There are two basic problems.

  • There is no separation between the test method and the AUT’s locators; both are present in a single method. If the application UI changes its identifiers, layout, or elements the test itself must change.
  • The Element locators would be spread in multiple tests, in all tests that had to use this login page.

Applying the page object techniques, this example could be rewritten like this in the following example of a page object for a Sign-in page.

import org.openqa.selenium.By;
import org.openqa.selenium.WebDriver;

/**
* Page Object encapsulates the Sign-in page.
*/
public class SignInPage {
protected static WebDriver driver;

// <input name="user_name" type="text" value="">
private By usernameBy = By.name("user_name");
// <input name="password" type="password" value="">
private By passwordBy = By.name("password");
// <input name="sign_in" type="submit" value="SignIn">
private By signinBy = By.name("sign_in");

public SignInPage(WebDriver driver){
this.driver = driver;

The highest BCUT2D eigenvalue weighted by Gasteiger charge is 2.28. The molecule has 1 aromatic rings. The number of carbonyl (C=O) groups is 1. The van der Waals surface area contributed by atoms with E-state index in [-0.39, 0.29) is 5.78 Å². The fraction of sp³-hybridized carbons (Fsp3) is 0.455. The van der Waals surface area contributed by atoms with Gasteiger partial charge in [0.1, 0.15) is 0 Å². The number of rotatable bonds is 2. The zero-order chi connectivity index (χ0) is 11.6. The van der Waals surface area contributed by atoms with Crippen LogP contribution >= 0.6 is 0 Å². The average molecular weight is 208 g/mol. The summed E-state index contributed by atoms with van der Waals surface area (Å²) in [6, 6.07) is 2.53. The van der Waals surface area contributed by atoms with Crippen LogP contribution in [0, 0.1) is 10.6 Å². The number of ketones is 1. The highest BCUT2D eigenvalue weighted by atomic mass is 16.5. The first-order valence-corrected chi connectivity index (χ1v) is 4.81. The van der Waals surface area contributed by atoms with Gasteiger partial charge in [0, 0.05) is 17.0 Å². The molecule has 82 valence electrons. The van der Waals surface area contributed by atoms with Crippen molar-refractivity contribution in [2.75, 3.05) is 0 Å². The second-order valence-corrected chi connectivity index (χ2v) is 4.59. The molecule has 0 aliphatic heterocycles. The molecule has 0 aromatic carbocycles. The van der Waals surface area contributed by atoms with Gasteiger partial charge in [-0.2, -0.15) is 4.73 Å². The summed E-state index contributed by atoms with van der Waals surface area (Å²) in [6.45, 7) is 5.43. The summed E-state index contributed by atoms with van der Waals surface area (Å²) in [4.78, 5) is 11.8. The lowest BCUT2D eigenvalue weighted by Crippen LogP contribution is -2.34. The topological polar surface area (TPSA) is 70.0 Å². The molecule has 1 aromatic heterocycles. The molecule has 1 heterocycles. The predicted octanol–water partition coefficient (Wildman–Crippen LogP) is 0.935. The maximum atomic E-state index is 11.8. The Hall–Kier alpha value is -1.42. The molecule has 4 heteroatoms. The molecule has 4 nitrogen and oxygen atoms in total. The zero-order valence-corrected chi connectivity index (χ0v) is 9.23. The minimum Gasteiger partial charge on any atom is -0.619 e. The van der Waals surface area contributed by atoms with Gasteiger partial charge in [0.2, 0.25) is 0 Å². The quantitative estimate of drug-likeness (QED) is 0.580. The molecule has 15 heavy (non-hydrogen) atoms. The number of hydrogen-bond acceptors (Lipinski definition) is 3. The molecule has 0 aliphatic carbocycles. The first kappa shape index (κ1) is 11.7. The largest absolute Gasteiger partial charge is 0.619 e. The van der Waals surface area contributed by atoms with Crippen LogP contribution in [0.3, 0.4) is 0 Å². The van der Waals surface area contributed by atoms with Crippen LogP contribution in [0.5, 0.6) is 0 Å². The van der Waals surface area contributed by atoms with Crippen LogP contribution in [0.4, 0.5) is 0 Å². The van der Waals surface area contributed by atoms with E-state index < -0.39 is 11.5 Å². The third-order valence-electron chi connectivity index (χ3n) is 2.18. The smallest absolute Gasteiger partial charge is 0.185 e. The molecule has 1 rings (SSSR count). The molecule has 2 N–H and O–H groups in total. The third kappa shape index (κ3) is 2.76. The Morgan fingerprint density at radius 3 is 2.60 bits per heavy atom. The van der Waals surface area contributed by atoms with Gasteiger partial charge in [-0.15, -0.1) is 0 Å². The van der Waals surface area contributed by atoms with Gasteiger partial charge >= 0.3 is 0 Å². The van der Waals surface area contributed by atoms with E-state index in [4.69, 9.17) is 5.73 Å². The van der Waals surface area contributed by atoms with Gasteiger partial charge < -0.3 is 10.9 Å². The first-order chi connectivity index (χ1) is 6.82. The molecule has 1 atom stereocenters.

}

/**
* Login as valid user
*
* @param userName
* @param password
* @return HomePage object
*/
public HomePage loginValidUser(String userName, String password) {
driver.findElement(usernameBy).sendKeys(userName);
driver.findElement(passwordBy).sendKeys(password);
driver.findElement(signinBy).click();
return new HomePage(driver);
}
}

and page object for a Home page could look like this.

import org.openqa.selenium.By;
import org.openqa.selenium.WebDriver;

/**
* Page Object encapsulates the Home Page
*/
public class HomePage {
protected static WebDriver driver;

// <h1>Hello userName</h1>
private By messageBy = By.tagName("h1");

public HomePage(WebDriver driver){
this.driver = driver;
if (!driver.getTitle().equals("Home Page of logged in user")) {
throw new IllegalStateException("This is not Home Page of logged in user," +
" current page is: " + driver.getCurrentUrl());
}
}

/**
* Get message (h1 tag)
*